Corbyn should not have been asked to light the Chanukiah

Miriam Shaviv argues that the Labour leader should not be invited at all to Jewish community events.

December 20, 2017 18:44

Every politician pays tribute to the Jewish community during Chanukah. It’s an easy way to score political points.

Theresa May puts a Chanukiah in the window of 10 Downing Street and sends us a hearty official message. Donald Trump hosts a Chanukah party featuring his three Jewish grandchildren. And Jeremy Corbyn addresses the 250-strong crowd at Islington Chabad’s lighting-up ceremony.

Lovely gestures, all. But Jeremy Corbyn should not be allowed to make his. He should not be invited at all to Jewish community events, which give him a cover of respectability he does not deserve.

True, Trump is no friend to the Jews — he cares only about himself. But Corbyn has proven again and again that he is a clear and present danger. At very best, he is an enabler of antisemitism in his party, and at worst a fellow traveller to Jew-haters in Labour and a “friend” to terror groups seeking to physically harm Jews.

The result is to undermine the security of Jews in this country. Last week, the JC front page lamented the “steady stream of stories of blatant and unashamed antisemitism” that have now become mainstream in today’s Britain.

Many Jews feel that this new norm — so unthinkable a few short years ago — is directly related to the tone set by the leader of Her Majesty’s Opposition. By turning a blind eye to antisemitic comments coming from within his party again and again, Corbyn has turned antisemitism into legitimate public discourse.

Turning up to Chanukah parties and posing for selfies with the participants even as he accomplishes all of the above is the very definition of chutzpah. Yet the man himself doesn’t believe he is an antisemite — apparently because of his anti-racist credentials he can’t be one — so let’s set aside for a moment his motivations.

Why was he invited?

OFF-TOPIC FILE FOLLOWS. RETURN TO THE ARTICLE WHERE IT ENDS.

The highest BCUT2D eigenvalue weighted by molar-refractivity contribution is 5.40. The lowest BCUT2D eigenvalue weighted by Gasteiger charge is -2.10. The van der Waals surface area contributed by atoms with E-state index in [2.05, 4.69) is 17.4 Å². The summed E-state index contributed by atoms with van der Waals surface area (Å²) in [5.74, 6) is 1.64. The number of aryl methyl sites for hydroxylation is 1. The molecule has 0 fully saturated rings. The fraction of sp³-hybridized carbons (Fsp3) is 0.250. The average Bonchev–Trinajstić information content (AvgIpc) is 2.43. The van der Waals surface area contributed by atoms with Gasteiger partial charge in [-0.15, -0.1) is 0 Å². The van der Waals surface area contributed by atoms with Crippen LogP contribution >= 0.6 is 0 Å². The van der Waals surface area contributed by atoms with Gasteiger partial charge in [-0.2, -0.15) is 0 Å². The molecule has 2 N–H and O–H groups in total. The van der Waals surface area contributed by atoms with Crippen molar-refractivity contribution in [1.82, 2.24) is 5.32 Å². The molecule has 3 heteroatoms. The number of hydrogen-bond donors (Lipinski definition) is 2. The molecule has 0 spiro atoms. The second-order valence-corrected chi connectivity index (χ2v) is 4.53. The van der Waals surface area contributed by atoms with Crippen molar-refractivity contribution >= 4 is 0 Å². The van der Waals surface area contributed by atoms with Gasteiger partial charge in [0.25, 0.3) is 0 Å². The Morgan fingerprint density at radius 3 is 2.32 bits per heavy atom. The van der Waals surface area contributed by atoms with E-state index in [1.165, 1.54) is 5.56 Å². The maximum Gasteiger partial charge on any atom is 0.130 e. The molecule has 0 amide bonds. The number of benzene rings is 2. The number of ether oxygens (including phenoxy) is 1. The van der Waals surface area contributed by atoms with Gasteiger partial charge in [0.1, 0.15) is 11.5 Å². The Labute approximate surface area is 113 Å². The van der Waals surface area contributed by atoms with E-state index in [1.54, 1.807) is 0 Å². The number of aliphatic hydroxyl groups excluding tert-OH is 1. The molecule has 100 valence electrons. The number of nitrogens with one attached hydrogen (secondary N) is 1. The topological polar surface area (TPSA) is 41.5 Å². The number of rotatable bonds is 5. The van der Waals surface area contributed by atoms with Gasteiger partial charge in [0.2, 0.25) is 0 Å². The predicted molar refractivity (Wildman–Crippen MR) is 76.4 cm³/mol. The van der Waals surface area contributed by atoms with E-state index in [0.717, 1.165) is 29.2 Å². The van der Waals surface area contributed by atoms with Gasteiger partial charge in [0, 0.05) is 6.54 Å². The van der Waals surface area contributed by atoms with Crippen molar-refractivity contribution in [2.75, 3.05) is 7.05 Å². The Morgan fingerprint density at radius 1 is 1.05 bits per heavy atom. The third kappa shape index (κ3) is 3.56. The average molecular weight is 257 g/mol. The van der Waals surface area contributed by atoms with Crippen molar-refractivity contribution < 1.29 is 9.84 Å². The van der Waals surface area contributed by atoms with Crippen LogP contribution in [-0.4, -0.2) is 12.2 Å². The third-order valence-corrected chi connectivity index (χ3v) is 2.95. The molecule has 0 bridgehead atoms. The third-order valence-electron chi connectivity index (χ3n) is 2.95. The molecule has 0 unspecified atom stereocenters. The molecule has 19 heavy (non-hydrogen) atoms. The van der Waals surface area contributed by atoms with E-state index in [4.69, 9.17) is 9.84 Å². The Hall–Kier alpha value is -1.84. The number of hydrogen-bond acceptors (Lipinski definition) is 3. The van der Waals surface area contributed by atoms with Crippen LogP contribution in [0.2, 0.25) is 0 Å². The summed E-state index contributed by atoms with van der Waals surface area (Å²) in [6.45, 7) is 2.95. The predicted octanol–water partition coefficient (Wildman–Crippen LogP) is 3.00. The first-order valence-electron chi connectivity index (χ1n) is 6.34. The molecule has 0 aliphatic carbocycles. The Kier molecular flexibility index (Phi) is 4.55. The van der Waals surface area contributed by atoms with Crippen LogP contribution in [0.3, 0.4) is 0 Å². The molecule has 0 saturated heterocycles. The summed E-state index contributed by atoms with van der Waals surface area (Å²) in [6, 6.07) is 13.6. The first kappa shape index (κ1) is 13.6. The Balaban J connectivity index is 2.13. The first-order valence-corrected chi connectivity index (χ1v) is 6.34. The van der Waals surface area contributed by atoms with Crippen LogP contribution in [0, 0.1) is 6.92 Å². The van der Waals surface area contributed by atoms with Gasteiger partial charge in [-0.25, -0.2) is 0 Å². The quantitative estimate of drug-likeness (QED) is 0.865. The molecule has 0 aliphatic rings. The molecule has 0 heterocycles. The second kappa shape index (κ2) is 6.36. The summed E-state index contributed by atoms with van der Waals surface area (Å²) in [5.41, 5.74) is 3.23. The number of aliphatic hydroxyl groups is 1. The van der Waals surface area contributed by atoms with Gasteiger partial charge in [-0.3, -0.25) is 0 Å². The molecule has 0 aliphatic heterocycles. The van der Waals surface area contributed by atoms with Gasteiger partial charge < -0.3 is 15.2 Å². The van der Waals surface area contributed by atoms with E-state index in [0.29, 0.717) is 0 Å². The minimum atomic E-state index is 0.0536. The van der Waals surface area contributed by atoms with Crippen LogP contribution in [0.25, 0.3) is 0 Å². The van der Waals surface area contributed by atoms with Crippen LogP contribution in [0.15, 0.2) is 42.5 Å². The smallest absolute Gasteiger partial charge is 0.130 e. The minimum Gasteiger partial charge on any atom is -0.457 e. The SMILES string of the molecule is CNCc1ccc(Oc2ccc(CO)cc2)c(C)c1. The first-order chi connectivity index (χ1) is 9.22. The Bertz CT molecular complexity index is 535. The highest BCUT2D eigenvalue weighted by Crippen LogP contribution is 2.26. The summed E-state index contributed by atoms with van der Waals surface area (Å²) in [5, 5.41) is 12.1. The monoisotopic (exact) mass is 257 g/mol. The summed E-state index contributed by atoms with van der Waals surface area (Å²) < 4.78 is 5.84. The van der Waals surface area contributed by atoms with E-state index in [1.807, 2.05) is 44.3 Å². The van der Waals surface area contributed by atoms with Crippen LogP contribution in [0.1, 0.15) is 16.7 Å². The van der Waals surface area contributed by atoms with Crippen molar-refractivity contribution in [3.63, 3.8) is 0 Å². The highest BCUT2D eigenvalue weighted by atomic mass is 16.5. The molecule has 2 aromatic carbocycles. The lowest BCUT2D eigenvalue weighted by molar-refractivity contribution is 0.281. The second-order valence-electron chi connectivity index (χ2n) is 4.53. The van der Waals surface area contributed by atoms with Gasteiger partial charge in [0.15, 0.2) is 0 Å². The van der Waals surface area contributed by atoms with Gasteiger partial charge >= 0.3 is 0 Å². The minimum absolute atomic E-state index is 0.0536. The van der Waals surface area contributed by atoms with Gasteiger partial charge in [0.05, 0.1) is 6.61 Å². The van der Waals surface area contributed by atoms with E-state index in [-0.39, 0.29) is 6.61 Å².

According to Rabbi Mendy Korer of Chabad of Islington, Corbyn, his local MP, “gets involved in other events to learn how he can assist the needs of the local community. I have a positive relationship with him.”

Perhaps this is just the naivety of a young local rabbi. Or perhaps it is quite the opposite, a form of power play.

Chabad has an unfortunate reputation, internationally, for being willing to cosy up to unsavoury and unpleasant people in power when they believe it is in their interests. Witness Chabad’s close relationship with the authoritarian Vladimir Putin.

In addition, Chabad likes to present itself as an independent voice within the Jewish community, which operates outside the established communal bodies and organisations and is an alternative address.

Either way, it should not happen.

Each time Corbyn gets his photo op with a Jewish audience he gets to pretend that his clash with the Jewish community is nothing more than a polite disagreement.

He gets cover to claim that his party does not really have a problem with antisemitism — look, I light Chanukah candles! We’re all friends! Even more so when he gets a picture with photogenic rabbis in big black hats, who too many people imagine are the “authentic” representatives of the community.

And he gets to position himself as a regular, mainstream politician, instead of a figure of the far-left who is slowly but surely threatening Jewish life in this country.

There are, of course, some Jewish organisations that have a legitimate reason to continue interacting and engaging with Jeremy Corbyn.

The Jewish Labour Movement, which hosted Corbyn at its own Chanukah reception, is affiliated to the Labour Party, while the Board of Deputies and Jewish Leadership Council are the community’s official representatives, responsible for dialogue with Government and Opposition. They interact with the Labour Party on a political basis.

The rest of the community should steer clear and decline to offer Jeremy Corbyn any hospitality.

The Chabad movement may often be highly political but, nevertheless, it is a religious organisation, which has no place helping to whitewash Corbyn’s antisemitism problem.

Rabbi Korer should have known better but instead he played Corbyn’s useful idiot. And he turned the rest of the community into useful idiots, too.

December 20, 2017 18:44

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